Although 70% of smokers in America want to quit, a recent study found that only 6% succeed. Researchers conduct a meta-analysis to assess the effectiveness of exercises on smoking cessation.
Smoking is one of the largest public health threats today resulting in about six million smoking-related deaths each year, with that figure set to rise to more than eight million by the year 2030. Smoking abstinence rates vary when techniques such as counseling and nicotine replacement therapy (NRT) are used in tandem. Recently, exercise has been examined as a treatment to abate nicotine cravings, thus leading to a gradual smoking cessation.
The first meta-analysis, conducted by researchers from Thailand, examined which type of exercise is the most effective for smoking cessation. It was published in BioMed Central. The researchers performed online searches on databases such as PubMed, Science Direct, and Web of Science, yielding 19 studies that specifically looked at different exercise interventions and their effectiveness in smoking cessation. The types of exercise intervention included activities such as aerobic exercise, strength training, yoga, and recreational activity.
This meta-analysis found only low to moderate quality evidence that exercise positively impacted smoking cessation. Only yoga showed any sort of effectiveness as an aid to smoking cessation, however, the study on yoga also included cognitive behavioural therapy, so it is difficult to differentiate which treatment had the greatest impact. It could be that the short-term relief provided from one bout of exercise daily does not provide enough relief from nicotine cravings over a long duration of time.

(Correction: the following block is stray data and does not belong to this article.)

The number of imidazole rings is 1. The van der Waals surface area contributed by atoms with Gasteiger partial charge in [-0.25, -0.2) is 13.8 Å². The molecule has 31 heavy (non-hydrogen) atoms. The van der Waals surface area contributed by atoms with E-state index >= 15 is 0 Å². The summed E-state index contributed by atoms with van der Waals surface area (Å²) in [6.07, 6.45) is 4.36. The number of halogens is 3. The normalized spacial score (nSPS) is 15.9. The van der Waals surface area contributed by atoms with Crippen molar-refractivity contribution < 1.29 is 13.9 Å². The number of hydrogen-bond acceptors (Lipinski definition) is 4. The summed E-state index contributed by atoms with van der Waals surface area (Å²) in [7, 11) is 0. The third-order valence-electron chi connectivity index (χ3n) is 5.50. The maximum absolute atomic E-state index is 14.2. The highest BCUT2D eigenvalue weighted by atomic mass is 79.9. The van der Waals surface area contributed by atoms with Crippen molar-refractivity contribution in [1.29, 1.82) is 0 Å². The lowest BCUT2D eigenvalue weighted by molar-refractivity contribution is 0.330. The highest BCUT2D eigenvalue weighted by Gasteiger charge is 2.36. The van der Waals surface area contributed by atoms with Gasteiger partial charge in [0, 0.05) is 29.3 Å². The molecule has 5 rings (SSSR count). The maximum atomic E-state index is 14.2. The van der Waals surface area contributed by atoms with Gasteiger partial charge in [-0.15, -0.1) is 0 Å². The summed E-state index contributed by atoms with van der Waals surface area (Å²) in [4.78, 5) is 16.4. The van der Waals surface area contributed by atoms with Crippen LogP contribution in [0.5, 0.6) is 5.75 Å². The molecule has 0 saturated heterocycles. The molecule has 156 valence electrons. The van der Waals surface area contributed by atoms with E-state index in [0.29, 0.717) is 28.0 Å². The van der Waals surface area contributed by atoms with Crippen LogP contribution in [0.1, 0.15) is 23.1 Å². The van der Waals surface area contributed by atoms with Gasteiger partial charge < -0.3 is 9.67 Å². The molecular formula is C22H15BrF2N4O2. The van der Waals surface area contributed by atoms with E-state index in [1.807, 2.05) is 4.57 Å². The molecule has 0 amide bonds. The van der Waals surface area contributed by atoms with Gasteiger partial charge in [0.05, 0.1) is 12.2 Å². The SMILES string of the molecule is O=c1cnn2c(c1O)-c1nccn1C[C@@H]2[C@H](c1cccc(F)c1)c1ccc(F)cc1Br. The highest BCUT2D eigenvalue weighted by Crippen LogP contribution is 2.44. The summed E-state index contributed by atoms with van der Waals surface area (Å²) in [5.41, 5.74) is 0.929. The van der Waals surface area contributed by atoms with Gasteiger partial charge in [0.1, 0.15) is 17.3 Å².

The exercise interventions performed in the reviewed studies are also of low intensity, and future studies should examine how high-intensity interval training or multiple bouts of physical activity per day to combat smoking cravings. In a more broad sense, educators should take a more proactive approach to teach people about the dangers of smoking and its associated long-term health effects.
This meta-analysis looked at a total of 19 studies which examined the effects of exercises on smoking cessation. The authors found that the overall quality of the data was not sufficient to draw any firm conclusions regarding the effectiveness of exercises on smoking cessation. This study indicates that there is an urgent need for high-quality studies to determine the effectiveness of different types of exercises on smoking cessation.
Written by Devang Nijsure, MSc
Klinsophon T, Thaveeratitham P, Sitthipornvorakul E, Janwantanakul P. Effect of exercise type on smoking cessation : a meta-analysis of randomized controlled trials. BMC Res Notes. 2017:1-21. doi:10.1186/s13104-017-2762-y.